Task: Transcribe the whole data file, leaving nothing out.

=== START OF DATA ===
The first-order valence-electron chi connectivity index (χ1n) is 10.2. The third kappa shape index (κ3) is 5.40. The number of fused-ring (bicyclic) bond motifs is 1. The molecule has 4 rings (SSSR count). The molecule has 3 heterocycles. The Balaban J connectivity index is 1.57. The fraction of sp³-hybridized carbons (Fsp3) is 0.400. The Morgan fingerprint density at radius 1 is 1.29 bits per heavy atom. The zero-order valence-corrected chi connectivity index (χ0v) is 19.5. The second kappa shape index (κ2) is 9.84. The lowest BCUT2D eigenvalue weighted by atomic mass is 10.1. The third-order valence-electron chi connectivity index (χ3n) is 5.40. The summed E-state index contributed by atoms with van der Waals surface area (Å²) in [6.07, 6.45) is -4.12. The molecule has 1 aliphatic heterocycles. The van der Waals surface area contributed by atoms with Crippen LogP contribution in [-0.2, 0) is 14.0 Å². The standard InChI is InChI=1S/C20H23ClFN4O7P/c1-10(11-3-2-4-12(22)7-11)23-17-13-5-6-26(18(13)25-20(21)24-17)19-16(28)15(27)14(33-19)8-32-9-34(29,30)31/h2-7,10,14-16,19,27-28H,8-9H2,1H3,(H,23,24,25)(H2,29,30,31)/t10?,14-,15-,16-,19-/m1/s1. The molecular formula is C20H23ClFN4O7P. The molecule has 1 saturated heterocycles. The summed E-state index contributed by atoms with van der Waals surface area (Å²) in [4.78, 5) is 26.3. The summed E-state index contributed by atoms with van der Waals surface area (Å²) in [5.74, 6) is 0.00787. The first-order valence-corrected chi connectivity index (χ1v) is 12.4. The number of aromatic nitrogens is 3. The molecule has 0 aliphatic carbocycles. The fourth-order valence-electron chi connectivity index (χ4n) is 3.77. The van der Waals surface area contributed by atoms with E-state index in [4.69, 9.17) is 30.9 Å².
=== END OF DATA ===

The first-order valence-electron chi connectivity index (χ1n) is 10.2. The third kappa shape index (κ3) is 5.40. The number of fused-ring (bicyclic) bond motifs is 1. The molecule has 4 rings (SSSR count). The molecule has 3 heterocycles. The Balaban J connectivity index is 1.57. The fraction of sp³-hybridized carbons (Fsp3) is 0.400. The Morgan fingerprint density at radius 1 is 1.29 bits per heavy atom. The zero-order valence-corrected chi connectivity index (χ0v) is 19.5. The second kappa shape index (κ2) is 9.84. The lowest BCUT2D eigenvalue weighted by atomic mass is 10.1. The third-order valence-electron chi connectivity index (χ3n) is 5.40. The summed E-state index contributed by atoms with van der Waals surface area (Å²) in [6.07, 6.45) is -4.12. The molecule has 1 aliphatic heterocycles. The van der Waals surface area contributed by atoms with Crippen LogP contribution in [-0.2, 0) is 14.0 Å². The standard InChI is InChI=1S/C20H23ClFN4O7P/c1-10(11-3-2-4-12(22)7-11)23-17-13-5-6-26(18(13)25-20(21)24-17)19-16(28)15(27)14(33-19)8-32-9-34(29,30)31/h2-7,10,14-16,19,27-28H,8-9H2,1H3,(H,23,24,25)(H2,29,30,31)/t10?,14-,15-,16-,19-/m1/s1. The molecular formula is C20H23ClFN4O7P. The molecule has 1 saturated heterocycles. The summed E-state index contributed by atoms with van der Waals surface area (Å²) in [4.78, 5) is 26.3. The summed E-state index contributed by atoms with van der Waals surface area (Å²) in [5.74, 6) is 0.00787. The first-order valence-corrected chi connectivity index (χ1v) is 12.4. The number of aromatic nitrogens is 3. The molecule has 0 aliphatic carbocycles. The fourth-order valence-electron chi connectivity index (χ4n) is 3.77. The van der Waals surface area contributed by atoms with E-state index in [4.69, 9.17) is 30.9 Å².